It's MY thing, not my kids'.

Not a happy camper.

All week long I wanted to shoot. One day when I could stand it no longer I dragged my son out to model for me.  He was down right angry with me for yanking him from his air conditioned room to the sticky icky heat of Florida summer.

I tried to joke with him, and make him smile, which he did for short moments, but as a whole he just gave me a grumpy face.  His famous smirk turned in to a new look. The "I can't believe you are forcing me to do this" look.  The longer we stayed out, the more grumpy he got and the more frustrated I got with him. I was making him do something he didn't want to do, and it wasn't something that he needed to do like brushing his teeth. Eventually I said "Fine, let's go home."

I was disappointed and let down that he didn't share my excitement and interest in playing with my photography. I was frustrated that he couldn't understand that I can produce quality images for me and my family to have for years to come. I was upset that he didn't feel about photography the way I did. That going out and shooting was fun and could be a mini adventure. Time we were spending together, just the two of us.

Whoah! I had to pull in the reigns. Photography is MY thing not his. I've had this train of thought before. My children are what my industry calls "A photographer's child."  They get sick of having a camera in their face. They grow weary of having to be dragged away from their interests to participate in the parent's.  "Sit up straight, turn your head, smile, no give me a real smile, OK, straighten back up, lean forward. OK, look at me, wait stay just like that, You moved, chin up, no not that much". OK, I get it, how could this be fun for a child who has no interest in modeling? It's not. It's a chore, I turned it in to a chore.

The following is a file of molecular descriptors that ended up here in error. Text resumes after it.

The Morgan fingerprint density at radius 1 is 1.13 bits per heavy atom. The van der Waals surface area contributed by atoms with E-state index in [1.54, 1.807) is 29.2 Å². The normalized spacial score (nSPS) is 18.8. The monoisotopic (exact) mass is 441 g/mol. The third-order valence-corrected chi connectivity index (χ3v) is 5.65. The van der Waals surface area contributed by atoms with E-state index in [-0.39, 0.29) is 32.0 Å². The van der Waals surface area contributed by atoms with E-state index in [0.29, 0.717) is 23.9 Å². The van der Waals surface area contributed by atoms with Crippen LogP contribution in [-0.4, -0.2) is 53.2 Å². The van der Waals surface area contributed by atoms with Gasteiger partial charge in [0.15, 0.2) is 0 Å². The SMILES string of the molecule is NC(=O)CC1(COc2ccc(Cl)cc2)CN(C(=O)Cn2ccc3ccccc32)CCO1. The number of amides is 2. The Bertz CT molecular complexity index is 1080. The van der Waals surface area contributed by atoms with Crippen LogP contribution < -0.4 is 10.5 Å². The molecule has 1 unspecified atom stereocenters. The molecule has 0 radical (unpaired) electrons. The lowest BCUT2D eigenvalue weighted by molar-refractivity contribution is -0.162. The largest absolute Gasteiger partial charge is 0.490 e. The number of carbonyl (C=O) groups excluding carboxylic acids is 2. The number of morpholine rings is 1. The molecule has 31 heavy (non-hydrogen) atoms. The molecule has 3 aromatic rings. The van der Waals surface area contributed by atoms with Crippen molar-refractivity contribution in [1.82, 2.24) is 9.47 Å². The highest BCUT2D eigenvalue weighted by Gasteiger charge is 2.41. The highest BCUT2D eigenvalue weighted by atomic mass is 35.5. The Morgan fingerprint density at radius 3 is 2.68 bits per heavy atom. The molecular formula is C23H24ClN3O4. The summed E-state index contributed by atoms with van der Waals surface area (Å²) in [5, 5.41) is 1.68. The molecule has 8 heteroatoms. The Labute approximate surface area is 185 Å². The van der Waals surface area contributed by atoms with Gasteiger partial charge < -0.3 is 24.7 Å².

So how am I to document my family's lives? Well, by documenting the candid moments. I am understanding that they don't have to sit a certain way and look at me a certain way. Why can't I just bring my camera along and let them do what they do? Wouldn't those images be more sentimental? More fun to look back on than having every photo a posed picture?

Posed pictures are important, don't get me wrong, they produce a nice solid traditional portrait, but not every photo taken needs to be posed to be enjoyed. Actually some of the most memorial portraits out there are candid and care free.

I have been frustrated with my children's cooperation for a while now, and I think it's finally clicked. I need to let them be who they are and really just save the posed photos for once or twice a year. Just like my clients. I'm not hired every couple of weeks by the same clients to take portraits. They book once maybe twice a year. Maybe another if I'm running a seasonal special or they have a special event they want captured. I should not be expecting my kids to be models when they are not models. Lesson learned.

Candid moment at Sea World, Orlando.

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